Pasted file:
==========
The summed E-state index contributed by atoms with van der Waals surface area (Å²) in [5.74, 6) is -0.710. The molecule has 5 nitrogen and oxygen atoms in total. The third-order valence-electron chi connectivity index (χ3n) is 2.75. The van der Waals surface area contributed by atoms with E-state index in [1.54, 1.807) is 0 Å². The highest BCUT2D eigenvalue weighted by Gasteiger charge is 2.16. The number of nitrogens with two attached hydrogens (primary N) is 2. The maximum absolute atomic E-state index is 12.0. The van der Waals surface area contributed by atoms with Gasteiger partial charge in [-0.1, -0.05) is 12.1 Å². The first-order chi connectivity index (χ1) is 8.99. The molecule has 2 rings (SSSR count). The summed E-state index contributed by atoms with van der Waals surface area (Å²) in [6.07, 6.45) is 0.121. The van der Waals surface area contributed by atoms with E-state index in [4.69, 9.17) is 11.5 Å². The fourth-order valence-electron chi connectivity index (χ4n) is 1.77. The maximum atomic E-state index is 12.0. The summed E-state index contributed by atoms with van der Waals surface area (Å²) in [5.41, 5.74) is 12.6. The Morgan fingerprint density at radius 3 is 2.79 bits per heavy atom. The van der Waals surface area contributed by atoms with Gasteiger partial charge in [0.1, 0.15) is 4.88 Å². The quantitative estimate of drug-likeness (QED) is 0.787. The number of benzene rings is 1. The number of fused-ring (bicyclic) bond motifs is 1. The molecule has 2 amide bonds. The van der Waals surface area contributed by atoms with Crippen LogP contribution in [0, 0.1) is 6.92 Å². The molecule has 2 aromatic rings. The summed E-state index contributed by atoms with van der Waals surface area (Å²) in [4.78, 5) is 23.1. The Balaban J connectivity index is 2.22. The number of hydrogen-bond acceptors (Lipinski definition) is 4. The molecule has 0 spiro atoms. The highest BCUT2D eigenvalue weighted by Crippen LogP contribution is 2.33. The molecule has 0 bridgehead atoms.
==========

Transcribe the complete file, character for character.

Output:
The summed E-state index contributed by atoms with van der Waals surface area (Å²) in [5.74, 6) is -0.710. The molecule has 5 nitrogen and oxygen atoms in total. The third-order valence-electron chi connectivity index (χ3n) is 2.75. The van der Waals surface area contributed by atoms with E-state index in [1.54, 1.807) is 0 Å². The highest BCUT2D eigenvalue weighted by Gasteiger charge is 2.16. The number of nitrogens with two attached hydrogens (primary N) is 2. The maximum absolute atomic E-state index is 12.0. The van der Waals surface area contributed by atoms with Gasteiger partial charge in [-0.1, -0.05) is 12.1 Å². The first-order chi connectivity index (χ1) is 8.99. The molecule has 2 rings (SSSR count). The summed E-state index contributed by atoms with van der Waals surface area (Å²) in [6.07, 6.45) is 0.121. The van der Waals surface area contributed by atoms with E-state index in [4.69, 9.17) is 11.5 Å². The fourth-order valence-electron chi connectivity index (χ4n) is 1.77. The maximum atomic E-state index is 12.0. The summed E-state index contributed by atoms with van der Waals surface area (Å²) in [5.41, 5.74) is 12.6. The Morgan fingerprint density at radius 3 is 2.79 bits per heavy atom. The van der Waals surface area contributed by atoms with Gasteiger partial charge in [0.1, 0.15) is 4.88 Å². The quantitative estimate of drug-likeness (QED) is 0.787. The number of benzene rings is 1. The number of fused-ring (bicyclic) bond motifs is 1. The molecule has 2 amide bonds. The van der Waals surface area contributed by atoms with Crippen LogP contribution in [0, 0.1) is 6.92 Å². The molecule has 2 aromatic rings. The summed E-state index contributed by atoms with van der Waals surface area (Å²) in [4.78, 5) is 23.1. The Balaban J connectivity index is 2.22. The number of hydrogen-bond acceptors (Lipinski definition) is 4. The molecule has 0 spiro atoms. The highest BCUT2D eigenvalue weighted by Crippen LogP contribution is 2.33. The molecule has 0 bridgehead atoms.